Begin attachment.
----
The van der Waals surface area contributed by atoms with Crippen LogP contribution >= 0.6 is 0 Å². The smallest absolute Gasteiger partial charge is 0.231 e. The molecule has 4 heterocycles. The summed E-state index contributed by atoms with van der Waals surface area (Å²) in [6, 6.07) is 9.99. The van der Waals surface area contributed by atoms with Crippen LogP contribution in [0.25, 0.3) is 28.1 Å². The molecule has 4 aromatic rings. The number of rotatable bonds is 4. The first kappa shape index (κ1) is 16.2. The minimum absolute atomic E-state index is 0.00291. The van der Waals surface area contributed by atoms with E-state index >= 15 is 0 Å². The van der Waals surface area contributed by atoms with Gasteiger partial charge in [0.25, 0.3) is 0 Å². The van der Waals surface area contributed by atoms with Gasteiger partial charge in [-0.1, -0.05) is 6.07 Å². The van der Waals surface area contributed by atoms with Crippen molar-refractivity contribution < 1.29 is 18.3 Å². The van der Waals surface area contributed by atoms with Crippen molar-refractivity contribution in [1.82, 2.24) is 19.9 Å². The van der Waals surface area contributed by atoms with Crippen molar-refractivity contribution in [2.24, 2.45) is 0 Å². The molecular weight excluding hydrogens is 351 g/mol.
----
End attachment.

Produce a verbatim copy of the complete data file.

The van der Waals surface area contributed by atoms with Crippen LogP contribution >= 0.6 is 0 Å². The smallest absolute Gasteiger partial charge is 0.231 e. The molecule has 4 heterocycles. The summed E-state index contributed by atoms with van der Waals surface area (Å²) in [6, 6.07) is 9.99. The van der Waals surface area contributed by atoms with Crippen LogP contribution in [0.25, 0.3) is 28.1 Å². The molecule has 4 aromatic rings. The number of rotatable bonds is 4. The first kappa shape index (κ1) is 16.2. The minimum absolute atomic E-state index is 0.00291. The van der Waals surface area contributed by atoms with E-state index >= 15 is 0 Å². The van der Waals surface area contributed by atoms with Gasteiger partial charge in [0.25, 0.3) is 0 Å². The van der Waals surface area contributed by atoms with Gasteiger partial charge in [-0.1, -0.05) is 6.07 Å². The van der Waals surface area contributed by atoms with Crippen molar-refractivity contribution < 1.29 is 18.3 Å². The van der Waals surface area contributed by atoms with Crippen molar-refractivity contribution in [1.82, 2.24) is 19.9 Å². The van der Waals surface area contributed by atoms with Crippen molar-refractivity contribution in [2.24, 2.45) is 0 Å². The molecular weight excluding hydrogens is 351 g/mol.